The job of a medium-duty tipper is to get basic work done without fuss and be available to do the job whenever needed. Historically, these trucks had the simplest specifications with a low level of comfort for the driver. Put simply, there was no need to make a factory tipping trucks anything special – it was a tool to get the job done as cheaply as possible.
But something must have changed over the years, as the specification level on a lot of these trucks is now even more sophisticated than on a top-of-the-range truck of the 1990s. While the jobs they have to perform are still as simple, the trucks themselves are no longer that basic. In a way, we now see state-of-the-art trucks doing the most mundane of jobs.
A quick glance at the specification sheet of the Isuzu FRR 500 shows us just how far the new truck world has come. We now look at a truck with a GVM of 10.4 tonnes that is fitted with an engine just over five litres I size that can put out 202 hp (151 kW) and 637 Nm (470 ft lb) of torque. This kind of torque and power is much more than would be deemed necessary in most global markets – probably only the US and Australia want that kind of performance.
To achieve such engine performance, you need to use some up-to-date technology, and the electronically controlled variable nozzle turbo definitely is a sophisticated piece of kit. Another high-tech component is the direct injection high pressure common rail fuel system, unheard of just ten years ago. The engine also uses cooled EGR to keep exhaust gas emissions down, alongside a diesel particulate diffuser (filter). This means the truck is not only ADR 80/03 compliant, but the emissions are down to the more stringent European EEV levels.
On the Prime Mover test drive around the Brisbane area, the kind of performance level created by this set of specifications becomes obvious: The FRR 500 goes very well and responds to pressure from the right foot by taking off at a high level of acceleration. And even fully loaded, it can maintain that speed up an incline. The new technology also means this truck is quiet, both from inside and outside the cab, and there’s no hint of smoke from the exhaust.
Other aspects of the driving experience are also well catered for in the FRR 500. A good positive steering system and tight turning circle are absolutely essential for this kind of work – and the Isuzu delivers again. This is one area where Japanese trucks have excelled for quite some time, as the Japanese domestic market needs small manoeuvrable trucks.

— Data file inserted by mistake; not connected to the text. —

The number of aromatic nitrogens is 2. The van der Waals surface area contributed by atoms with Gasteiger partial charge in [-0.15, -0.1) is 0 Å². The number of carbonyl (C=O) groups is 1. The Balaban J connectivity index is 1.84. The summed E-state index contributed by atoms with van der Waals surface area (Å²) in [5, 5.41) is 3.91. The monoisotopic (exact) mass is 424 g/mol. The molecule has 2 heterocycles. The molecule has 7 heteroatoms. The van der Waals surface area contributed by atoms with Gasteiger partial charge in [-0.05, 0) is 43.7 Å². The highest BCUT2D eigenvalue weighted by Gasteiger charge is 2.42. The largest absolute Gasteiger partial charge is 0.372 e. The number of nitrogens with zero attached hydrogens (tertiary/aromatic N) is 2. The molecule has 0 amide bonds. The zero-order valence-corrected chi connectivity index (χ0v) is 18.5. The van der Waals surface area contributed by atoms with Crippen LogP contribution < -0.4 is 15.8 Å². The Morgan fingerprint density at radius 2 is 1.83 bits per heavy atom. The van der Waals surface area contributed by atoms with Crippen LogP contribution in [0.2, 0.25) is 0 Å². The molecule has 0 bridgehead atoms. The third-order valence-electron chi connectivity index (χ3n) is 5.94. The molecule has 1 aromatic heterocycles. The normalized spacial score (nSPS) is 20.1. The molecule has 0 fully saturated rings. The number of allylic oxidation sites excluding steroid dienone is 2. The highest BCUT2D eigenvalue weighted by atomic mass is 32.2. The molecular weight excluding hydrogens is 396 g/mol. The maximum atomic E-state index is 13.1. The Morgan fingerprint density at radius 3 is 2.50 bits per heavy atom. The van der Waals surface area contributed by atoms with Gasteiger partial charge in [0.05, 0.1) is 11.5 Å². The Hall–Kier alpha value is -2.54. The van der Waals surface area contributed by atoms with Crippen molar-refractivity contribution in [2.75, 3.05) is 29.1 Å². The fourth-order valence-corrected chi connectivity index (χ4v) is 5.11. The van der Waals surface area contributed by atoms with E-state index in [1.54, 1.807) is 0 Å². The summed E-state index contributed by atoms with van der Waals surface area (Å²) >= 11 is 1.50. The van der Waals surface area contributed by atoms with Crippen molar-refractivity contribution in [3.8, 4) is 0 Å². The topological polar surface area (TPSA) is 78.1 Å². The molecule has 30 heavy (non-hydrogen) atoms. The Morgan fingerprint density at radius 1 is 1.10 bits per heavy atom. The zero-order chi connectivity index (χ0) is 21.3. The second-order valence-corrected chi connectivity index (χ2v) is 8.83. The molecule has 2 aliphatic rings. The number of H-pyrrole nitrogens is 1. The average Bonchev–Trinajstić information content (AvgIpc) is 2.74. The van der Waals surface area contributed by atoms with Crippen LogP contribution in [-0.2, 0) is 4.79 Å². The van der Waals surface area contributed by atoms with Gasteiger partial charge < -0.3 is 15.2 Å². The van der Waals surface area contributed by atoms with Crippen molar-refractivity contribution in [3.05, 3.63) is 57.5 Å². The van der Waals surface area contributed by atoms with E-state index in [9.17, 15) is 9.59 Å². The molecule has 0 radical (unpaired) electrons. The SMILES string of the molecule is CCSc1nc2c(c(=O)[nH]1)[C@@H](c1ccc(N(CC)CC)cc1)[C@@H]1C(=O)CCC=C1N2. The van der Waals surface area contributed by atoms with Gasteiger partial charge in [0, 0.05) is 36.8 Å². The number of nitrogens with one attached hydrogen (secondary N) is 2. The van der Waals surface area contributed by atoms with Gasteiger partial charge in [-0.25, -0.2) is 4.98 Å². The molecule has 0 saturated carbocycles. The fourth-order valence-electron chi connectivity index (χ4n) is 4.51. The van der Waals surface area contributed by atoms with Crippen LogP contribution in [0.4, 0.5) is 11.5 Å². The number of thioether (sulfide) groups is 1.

Going up through the gears is an effortless process, the engine has enough power and torque to make gear selection straightforward and the gear box itself is a simple-to-use synchro shifter with six speeds and a relatively short throw from one gear to the next. It also has an overdrive top gear, which makes the truck comfortable out on the highway without making the ratio jumps between gears too large. Given the choice for this kind of application, the gearbox is probably preferable to the Isuzu AMT, which can be ponderous and may get confused in difficult situations.
To make things easy for the driver, Isuzu also offers a hill start aid system, which takes the grief out of stopping and starting with a loaded truck on a grade. It’s so simple – stop the truck, take it out of gear, keep your foot on the brake until the hill start indicator light comes on, then release the brakes and they will remain on for as long as required, until the clutch is released and the truck needs to get moving again.
This system can be turned on and off and it is adjustable by the driver with a small switch. This option of adjustment does mean the hill start aid can be set up wrongly, in such a way as to stall the truck when setting off. It might be better to leave the set up to those servicing the truck and deactivate the driver control. Another improvement could be an audible beep to tell the driver the hill start aid is activated in order to make it clear the system is working.
The hill start function comes along with the electronic package as part of the ABS system, which also gives you ASR traction control. This brake system still activates the traditional drum brakes, as discs don't seem to be preferred in the medium duty world. The suspension – both front and back – is a basic steel multi-leaf system. The ride and braking are excellent in this truck and there does not seem to be a need for more sophistication in this area.